To learn more about how to improve the maturity of your organisation’s analysis, check-out TrueCue’s Guide to Analysis.
Delivering the correct platform solutions for data and analytics objectives is pivotal to becoming data-mature. Not only do these solutions ensure data is stored and managed in an efficient manner, but also facilitate advanced data analysis. Organisations must therefore ensure they select the right data platform for their needs.
This category is also assessed across four dimensions: store and management, data preparation, metadata management and end-user tools, on a level from one to five.
1. Store and management
Housing data assets securely is a cornerstone of achieving data and analytics maturity. Businesses looking to transform their operations must therefore ask themselves: what types of data are we working with? How will it be used?
From straightforward file storage to more advanced data such as streaming logs or video files, concentrating on areas that provide most value is critical. Investments in data storage must also be paired with robust security and governance polices to manage potential risks.
It is important to note here that businesses of all sizes are looking to cloud-based solutions for data storage, which offer greater flexibility to adapt and scale.
2. Data preparation
Data preparation is the process of cleaning, shaping and modelling information for analysis, and so a platform’s ability to action this in line with an organisation’s data strategy is key.
Businesses should therefore look to solutions that standardise their approach to data preparation, by using all integrated tools fully and automatically. For example, platforms will often develop consistent, organisation-wide methodologies to identify data needed to drive business value.
Higher-level platforms will also regularly review preparation tools for organisation-wide suitability and incorporate new data sources where appropriate.
3. Metadata management
Metadata management provides unique information about data assets and is often regarded as a specialist capability that only enterprise organisations can achieve.
However, it would be a mistake to label this dimension as irrelevant to SMBs as metadata management is not a one-size-fits-all solution. In fact, not only can it provide an overview of what data is available, but also where it came from and how it will be used – with core activities at this stage including data cataloguing and lineage.
In the most data-mature organisations, metadata management is aligned and governed across the business, thereby ensuring the consistency and uniformity of data assets.
4. End-user tools
Finally, when determining what platform best suits their needs, organisations must consider the end-user tools available. At this level, many businesses often use ad hoc (“make-do”) solutions for far longer than is practical and this must change.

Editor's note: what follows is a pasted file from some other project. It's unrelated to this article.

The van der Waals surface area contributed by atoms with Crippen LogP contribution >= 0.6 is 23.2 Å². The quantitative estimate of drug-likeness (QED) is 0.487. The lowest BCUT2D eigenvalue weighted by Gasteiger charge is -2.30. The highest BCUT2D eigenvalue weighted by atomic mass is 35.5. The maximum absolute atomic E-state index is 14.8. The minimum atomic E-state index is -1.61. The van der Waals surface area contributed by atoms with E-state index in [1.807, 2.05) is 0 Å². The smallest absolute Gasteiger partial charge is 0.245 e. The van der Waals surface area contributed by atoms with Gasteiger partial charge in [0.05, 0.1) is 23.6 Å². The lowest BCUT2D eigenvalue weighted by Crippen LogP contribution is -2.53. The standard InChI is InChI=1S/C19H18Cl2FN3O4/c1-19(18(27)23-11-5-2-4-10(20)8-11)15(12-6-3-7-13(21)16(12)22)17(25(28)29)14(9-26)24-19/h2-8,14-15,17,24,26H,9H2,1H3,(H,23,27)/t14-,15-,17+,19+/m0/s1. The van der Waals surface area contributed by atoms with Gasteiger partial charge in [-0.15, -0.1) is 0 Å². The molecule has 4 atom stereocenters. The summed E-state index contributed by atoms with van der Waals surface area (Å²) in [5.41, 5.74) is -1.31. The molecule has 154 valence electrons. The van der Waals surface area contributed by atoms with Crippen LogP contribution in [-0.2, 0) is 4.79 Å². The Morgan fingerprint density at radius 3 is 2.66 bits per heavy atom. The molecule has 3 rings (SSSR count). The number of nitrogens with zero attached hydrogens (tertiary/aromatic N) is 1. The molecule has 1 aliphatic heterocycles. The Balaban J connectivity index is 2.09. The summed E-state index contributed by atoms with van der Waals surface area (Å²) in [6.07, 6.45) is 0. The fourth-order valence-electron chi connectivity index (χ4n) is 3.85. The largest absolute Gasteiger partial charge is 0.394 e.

Ultimately, advanced end-user tools can help to streamline internal processes, reduce training requirements and maintain data governance. Businesses must therefore choose the correct tools that fit their overarching objectives and define requirements across teams.
Increasingly, data-mature organisations are looking to modern BI tools to provide teams with the right equipment for the right job, with minimal configuration.
To learn more about how to select the right platforms to help improve your organisation’s data and analytics maturity, check-out TrueCue’s Platforms Guide.
There is no single-shot solution to truly harness the potential of data. Organisations looking to remain resilient in an increasingly digitalised world will therefore need to gain a clear understanding of their data and analytics maturity, and the six core areas needed to excel across the board. With raised expectations for businesses to justify their decision-making processes, transform their operations and advance their digital capabilities, prioritising the areas that need immediate improvement will mean the difference between sinking or swimming.
Our framework offers business leaders a simple way to measure and compare their current level of data and analytics maturity, enabling them to navigate the next stage on their journey to becoming data-mature. If you want to learn more about the benefits of becoming data-driven, contact us directly to discuss how you can begin transforming your business.
If you want to learn more about becoming a data-driven SMB, contact us directly to discuss how you can begin transforming your business.
|This is the fifth article in a five-part series|
Part 1: The Data-Driven SMB
Part 2: The Data-Driven SMB Part II: The Data and Analytics Maturity Framework for SMBs
Part 3: Data and Analytics Maturity Framework: Focus on Strategy and Process
Part 4: The Data-Driven SMB Part 4: data, culture and skills